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Milbank on Coleridge

So, having been diverted from my lovely new books by packing, I have at last been able to return to them, and coincidentally, read to page 25 in each yesterday. For Milbank's The Future of Love, this encompassed his first essay, on Coleridge's political philosophy, "Divine Logos and Human Communication." As might be expected in a Milbank article, the majority of it was on metaphysics and I was able to follow very little of it. Even the parts on Coleridge's political philosophy proper often left me rather bamboozled. But a couple important points stuck out.

First, it appears that Kirk's classification of Coleridge as a fine example of "the conservative mind" is rather oversimplistic. Milbank categorizes the development of Coleridge's political thought in three main phases, only the second of which might be considered "conservative" in a classical sense. The final synthesis that he was working toward could be better described as a kind of Biblically-driven Christian socialism.

Second, Milbank makes some remarks that contribute intriguingly to my recent attempts to rethink law in terms of custom and tradition, as opposed to the desiccated, inescapably coercive structures of positive law that dominate our modern political understanding:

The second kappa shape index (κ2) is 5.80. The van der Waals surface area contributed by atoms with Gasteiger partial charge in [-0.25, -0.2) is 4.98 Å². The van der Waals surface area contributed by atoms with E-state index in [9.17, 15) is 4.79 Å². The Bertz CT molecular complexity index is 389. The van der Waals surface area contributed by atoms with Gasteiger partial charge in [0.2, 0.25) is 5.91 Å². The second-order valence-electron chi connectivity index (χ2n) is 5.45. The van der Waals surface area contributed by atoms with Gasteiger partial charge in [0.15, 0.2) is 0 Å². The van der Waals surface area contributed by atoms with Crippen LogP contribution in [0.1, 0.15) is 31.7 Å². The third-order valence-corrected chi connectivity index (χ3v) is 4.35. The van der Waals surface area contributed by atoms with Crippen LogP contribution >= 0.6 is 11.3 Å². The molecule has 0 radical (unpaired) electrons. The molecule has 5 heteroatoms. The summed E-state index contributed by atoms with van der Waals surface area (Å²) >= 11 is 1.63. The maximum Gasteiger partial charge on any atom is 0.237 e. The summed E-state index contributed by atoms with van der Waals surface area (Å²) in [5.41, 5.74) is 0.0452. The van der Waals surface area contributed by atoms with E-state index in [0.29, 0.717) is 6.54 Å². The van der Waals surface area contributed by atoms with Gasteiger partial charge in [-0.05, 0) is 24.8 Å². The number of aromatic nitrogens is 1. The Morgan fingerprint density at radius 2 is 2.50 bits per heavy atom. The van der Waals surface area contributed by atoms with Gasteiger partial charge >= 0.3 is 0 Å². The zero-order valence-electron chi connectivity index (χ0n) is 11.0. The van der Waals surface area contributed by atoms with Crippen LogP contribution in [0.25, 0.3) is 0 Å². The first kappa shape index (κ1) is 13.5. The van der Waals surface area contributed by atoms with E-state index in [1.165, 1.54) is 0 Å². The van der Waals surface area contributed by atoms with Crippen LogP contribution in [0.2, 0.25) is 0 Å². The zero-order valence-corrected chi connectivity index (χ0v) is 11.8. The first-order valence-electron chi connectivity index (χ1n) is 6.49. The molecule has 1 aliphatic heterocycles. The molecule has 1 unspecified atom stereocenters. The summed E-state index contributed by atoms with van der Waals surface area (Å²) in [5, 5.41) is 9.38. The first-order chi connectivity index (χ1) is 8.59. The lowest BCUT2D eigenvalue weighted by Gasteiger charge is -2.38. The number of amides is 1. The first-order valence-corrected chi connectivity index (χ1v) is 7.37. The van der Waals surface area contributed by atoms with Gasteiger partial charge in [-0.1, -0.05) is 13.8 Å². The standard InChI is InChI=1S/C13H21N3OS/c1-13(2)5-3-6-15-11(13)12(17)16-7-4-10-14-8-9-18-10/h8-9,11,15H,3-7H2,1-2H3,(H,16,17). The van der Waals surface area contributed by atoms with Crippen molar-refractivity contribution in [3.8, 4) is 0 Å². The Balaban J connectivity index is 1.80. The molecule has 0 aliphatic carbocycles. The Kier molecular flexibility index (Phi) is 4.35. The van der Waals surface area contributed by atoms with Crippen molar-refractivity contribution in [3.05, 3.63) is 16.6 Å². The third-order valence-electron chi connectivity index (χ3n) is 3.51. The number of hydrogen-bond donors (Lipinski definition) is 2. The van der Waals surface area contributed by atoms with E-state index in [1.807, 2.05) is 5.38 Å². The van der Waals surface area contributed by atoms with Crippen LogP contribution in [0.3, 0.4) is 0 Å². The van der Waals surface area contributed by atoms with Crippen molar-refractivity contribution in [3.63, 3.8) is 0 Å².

In accord with his understanding of the symbolic logic of human evolution, Coleridge develops a sort of doctrine of political indeterminism, which insists, against all rationalist politics, on the essential political value of the latent and obscure. He writes: "A Democratic Republic and an Absolute Monarch agree in this; that in both alike the Nation or People delegates its whole power. Nothing is left obscure, nothing is suffered to remain in the idea, unevolved as an existing, yet indeterminate right." The notion of sovereign power, notes Coleridge, too often involves the idea that our entire will has been alienated from us: it is as if "the whole will of the body politic is in act at every moment." Instead of this, Coleridge proposes, political delegation must be thought of as a trust, in which authority is not only answerable to the declared will of the electors, but must be attuned to their latent will, so that "non-formalised" interests can also play their part in politics.

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